The Abandonment of Trust | Sojourners

The Abandonment of Trust

President Clinton’s sordid behavior in the Lewinsky scandal has left many Christians in a quandary about the relevance of forgiveness in the political arena. We have been assured by Donald Shriver, author of An Ethic for our Enemies: Forgiveness in Politics, that the country should now be willing to forgive the president. J. Philip Wogaman, pastor of Foundry United Methodist Church where the Clintons attend and a distinguished authority in Christian ethics, contends that talk of political penalties is unbiblical: "King David did something that was much worse than anything that President Clinton is alleged to have done. And King David, if I read my Bible correctly, was not impeached."

So what ever happened to honor? This term belongs to an important complex of biblical ideas concerning public respect and recognition. Honor is achieved through the maintenance of integrity (Proverbs 8:1-21), speaking the truth without dissimulation: "Let what you say be simply ‘Yes’ or ‘No’; anything more than this comes from evil" (Matthew 5:37). Honorable persons defend the dignity of the weak (2 Corinthians 11:28-29), overlooking personal advantage for the sake of the larger community (Judges 5). The honorable are recognized as righteous as well as wise (Proverbs 5-6); they respect the community’s sense of decency (Philippians 4:8-9). When the community sets its trust in a leader who conforms to these standards, that person is said to be "honorable." There is a particular stress throughout the Bible on honoring parents, marital partners, and political leaders, with frequent advice about how such figures should behave so as to warrant being honored. The admonition in Romans 13:7 concerning respect for the government is particularly clear on the matter of warrant: Believers are to give "honor to whom honor is due."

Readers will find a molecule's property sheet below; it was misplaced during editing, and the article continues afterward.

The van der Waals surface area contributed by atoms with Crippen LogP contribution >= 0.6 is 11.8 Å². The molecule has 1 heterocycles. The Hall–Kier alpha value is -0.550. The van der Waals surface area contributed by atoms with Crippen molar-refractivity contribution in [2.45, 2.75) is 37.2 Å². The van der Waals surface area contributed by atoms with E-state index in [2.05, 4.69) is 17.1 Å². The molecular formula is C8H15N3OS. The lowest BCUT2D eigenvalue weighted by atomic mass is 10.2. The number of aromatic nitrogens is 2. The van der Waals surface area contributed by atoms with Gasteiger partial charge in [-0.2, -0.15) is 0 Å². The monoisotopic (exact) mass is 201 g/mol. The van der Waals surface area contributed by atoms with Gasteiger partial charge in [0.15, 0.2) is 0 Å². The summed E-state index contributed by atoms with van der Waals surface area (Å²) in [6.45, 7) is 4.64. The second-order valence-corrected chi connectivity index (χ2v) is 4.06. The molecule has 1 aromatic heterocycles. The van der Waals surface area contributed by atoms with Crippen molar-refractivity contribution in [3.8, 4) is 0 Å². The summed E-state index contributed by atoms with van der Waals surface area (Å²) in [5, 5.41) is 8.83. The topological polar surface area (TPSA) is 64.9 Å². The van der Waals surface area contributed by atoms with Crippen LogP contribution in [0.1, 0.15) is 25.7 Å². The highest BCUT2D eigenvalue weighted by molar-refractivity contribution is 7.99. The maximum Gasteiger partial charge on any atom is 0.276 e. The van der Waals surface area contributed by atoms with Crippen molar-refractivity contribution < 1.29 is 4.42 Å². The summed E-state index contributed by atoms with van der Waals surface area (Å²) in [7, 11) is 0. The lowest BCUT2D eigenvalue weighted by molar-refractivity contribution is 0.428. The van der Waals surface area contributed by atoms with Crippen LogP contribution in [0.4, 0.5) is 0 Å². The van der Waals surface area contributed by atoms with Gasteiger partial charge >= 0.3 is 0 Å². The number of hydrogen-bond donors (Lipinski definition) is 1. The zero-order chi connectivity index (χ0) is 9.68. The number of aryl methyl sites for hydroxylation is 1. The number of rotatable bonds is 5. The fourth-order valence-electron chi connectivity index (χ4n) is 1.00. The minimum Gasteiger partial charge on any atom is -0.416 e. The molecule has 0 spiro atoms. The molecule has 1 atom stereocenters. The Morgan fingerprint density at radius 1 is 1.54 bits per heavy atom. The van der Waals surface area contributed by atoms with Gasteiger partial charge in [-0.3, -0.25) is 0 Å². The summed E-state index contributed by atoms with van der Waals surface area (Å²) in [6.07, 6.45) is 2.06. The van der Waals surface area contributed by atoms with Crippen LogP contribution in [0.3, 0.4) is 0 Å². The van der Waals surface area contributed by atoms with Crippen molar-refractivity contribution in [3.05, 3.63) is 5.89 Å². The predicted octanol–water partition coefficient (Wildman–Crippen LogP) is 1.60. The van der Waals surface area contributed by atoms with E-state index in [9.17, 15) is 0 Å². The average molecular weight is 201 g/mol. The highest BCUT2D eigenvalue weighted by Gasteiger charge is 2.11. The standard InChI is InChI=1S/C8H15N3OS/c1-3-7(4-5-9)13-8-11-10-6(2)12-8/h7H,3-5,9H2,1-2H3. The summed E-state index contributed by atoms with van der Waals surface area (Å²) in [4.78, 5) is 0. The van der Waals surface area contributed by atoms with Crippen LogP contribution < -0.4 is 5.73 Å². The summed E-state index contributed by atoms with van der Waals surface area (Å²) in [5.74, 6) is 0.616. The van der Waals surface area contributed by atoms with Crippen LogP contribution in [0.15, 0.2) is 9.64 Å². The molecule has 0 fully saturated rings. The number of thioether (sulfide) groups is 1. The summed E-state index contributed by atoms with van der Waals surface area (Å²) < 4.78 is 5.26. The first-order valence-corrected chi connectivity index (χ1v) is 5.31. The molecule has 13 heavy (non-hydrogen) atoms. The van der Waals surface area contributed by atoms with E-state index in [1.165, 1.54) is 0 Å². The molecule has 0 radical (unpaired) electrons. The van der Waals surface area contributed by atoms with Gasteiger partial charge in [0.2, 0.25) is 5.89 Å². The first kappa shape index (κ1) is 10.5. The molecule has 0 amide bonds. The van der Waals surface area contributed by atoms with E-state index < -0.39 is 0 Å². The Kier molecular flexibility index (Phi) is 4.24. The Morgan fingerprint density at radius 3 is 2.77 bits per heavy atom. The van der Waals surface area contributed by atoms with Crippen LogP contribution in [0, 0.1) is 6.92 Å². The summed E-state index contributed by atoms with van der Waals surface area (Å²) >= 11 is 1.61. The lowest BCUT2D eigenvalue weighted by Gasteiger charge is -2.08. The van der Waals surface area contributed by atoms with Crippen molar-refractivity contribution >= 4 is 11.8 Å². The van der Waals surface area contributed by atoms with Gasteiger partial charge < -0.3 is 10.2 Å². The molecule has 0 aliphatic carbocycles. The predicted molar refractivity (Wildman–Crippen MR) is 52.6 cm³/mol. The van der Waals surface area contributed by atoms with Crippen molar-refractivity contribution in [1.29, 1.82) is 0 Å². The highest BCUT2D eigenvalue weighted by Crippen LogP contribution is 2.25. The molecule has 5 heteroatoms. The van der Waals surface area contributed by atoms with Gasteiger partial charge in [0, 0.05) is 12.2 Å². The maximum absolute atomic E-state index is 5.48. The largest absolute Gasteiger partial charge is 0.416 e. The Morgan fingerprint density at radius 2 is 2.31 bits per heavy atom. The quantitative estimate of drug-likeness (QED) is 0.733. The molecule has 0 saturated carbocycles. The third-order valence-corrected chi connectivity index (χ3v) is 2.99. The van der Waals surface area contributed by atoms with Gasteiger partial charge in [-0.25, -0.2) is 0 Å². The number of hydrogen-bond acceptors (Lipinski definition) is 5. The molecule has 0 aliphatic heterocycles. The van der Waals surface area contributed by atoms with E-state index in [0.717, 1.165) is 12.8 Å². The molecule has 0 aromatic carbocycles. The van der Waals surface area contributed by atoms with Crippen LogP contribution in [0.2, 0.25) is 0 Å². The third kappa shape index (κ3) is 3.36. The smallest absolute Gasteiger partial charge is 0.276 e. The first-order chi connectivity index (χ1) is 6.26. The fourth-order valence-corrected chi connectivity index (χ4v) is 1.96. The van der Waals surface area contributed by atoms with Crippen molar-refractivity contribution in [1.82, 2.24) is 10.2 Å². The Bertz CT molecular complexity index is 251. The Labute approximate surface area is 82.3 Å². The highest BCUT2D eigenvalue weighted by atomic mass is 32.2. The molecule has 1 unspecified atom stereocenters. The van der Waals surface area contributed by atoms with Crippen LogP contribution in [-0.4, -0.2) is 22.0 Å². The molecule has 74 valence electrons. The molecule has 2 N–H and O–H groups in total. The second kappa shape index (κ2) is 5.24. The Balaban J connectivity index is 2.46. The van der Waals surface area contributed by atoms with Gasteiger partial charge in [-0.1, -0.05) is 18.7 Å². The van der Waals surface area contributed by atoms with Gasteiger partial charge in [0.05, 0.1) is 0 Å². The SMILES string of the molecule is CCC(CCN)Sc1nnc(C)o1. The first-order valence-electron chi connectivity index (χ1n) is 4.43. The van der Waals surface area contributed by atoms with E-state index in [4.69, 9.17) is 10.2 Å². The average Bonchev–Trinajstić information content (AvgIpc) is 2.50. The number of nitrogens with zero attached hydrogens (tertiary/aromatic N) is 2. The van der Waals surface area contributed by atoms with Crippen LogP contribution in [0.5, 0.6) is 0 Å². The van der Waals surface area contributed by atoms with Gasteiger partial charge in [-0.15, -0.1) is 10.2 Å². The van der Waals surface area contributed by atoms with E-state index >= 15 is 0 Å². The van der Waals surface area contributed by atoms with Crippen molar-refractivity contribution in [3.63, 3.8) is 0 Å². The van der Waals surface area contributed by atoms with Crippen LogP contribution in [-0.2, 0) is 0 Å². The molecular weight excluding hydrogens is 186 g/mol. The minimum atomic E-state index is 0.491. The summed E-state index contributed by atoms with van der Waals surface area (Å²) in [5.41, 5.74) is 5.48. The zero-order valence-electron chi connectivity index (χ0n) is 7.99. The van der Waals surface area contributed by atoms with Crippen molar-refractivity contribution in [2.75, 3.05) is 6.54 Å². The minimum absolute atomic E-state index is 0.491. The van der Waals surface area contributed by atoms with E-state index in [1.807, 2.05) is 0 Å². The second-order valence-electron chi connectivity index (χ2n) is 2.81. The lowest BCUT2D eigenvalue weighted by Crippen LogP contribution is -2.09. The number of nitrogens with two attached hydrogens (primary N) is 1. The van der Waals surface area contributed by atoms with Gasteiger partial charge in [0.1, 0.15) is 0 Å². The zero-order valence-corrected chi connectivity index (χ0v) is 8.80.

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Sojourners Magazine November-December 1998
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